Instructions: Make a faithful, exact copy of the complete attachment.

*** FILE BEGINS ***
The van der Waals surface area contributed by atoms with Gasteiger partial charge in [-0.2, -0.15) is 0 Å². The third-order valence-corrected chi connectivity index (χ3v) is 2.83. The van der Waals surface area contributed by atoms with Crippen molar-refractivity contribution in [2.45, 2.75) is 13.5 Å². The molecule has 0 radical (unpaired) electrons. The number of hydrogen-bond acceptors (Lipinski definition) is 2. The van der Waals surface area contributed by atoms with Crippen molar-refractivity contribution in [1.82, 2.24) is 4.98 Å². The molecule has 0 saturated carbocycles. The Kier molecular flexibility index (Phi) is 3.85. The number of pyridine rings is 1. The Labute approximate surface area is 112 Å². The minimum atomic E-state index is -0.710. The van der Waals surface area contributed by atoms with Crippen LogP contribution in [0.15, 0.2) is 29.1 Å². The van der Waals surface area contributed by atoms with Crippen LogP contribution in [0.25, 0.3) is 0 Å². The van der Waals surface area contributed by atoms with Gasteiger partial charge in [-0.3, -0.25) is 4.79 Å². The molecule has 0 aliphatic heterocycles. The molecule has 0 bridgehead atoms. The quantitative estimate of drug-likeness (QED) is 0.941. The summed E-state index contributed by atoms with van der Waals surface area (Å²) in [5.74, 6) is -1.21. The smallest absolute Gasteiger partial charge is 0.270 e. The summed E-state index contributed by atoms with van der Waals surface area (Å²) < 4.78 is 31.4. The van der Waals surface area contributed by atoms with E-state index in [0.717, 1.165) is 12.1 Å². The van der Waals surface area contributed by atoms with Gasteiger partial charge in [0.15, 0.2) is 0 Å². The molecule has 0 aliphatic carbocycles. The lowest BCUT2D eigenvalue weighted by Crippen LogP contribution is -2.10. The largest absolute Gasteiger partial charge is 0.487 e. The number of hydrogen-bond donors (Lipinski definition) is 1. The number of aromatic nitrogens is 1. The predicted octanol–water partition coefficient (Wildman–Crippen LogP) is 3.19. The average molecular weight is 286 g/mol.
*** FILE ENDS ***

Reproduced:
The van der Waals surface area contributed by atoms with Gasteiger partial charge in [-0.2, -0.15) is 0 Å². The third-order valence-corrected chi connectivity index (χ3v) is 2.83. The van der Waals surface area contributed by atoms with Crippen molar-refractivity contribution in [2.45, 2.75) is 13.5 Å². The molecule has 0 radical (unpaired) electrons. The number of hydrogen-bond acceptors (Lipinski definition) is 2. The van der Waals surface area contributed by atoms with Crippen molar-refractivity contribution in [1.82, 2.24) is 4.98 Å². The molecule has 0 saturated carbocycles. The Kier molecular flexibility index (Phi) is 3.85. The number of pyridine rings is 1. The Labute approximate surface area is 112 Å². The minimum atomic E-state index is -0.710. The van der Waals surface area contributed by atoms with Crippen LogP contribution in [0.15, 0.2) is 29.1 Å². The van der Waals surface area contributed by atoms with Crippen LogP contribution in [0.25, 0.3) is 0 Å². The van der Waals surface area contributed by atoms with Gasteiger partial charge in [-0.3, -0.25) is 4.79 Å². The molecule has 0 aliphatic heterocycles. The molecule has 0 bridgehead atoms. The quantitative estimate of drug-likeness (QED) is 0.941. The summed E-state index contributed by atoms with van der Waals surface area (Å²) in [5.74, 6) is -1.21. The smallest absolute Gasteiger partial charge is 0.270 e. The summed E-state index contributed by atoms with van der Waals surface area (Å²) < 4.78 is 31.4. The van der Waals surface area contributed by atoms with E-state index in [0.717, 1.165) is 12.1 Å². The van der Waals surface area contributed by atoms with Gasteiger partial charge in [0.15, 0.2) is 0 Å². The molecule has 0 aliphatic carbocycles. The lowest BCUT2D eigenvalue weighted by Crippen LogP contribution is -2.10. The largest absolute Gasteiger partial charge is 0.487 e. The number of hydrogen-bond donors (Lipinski definition) is 1. The number of aromatic nitrogens is 1. The predicted octanol–water partition coefficient (Wildman–Crippen LogP) is 3.19. The average molecular weight is 286 g/mol.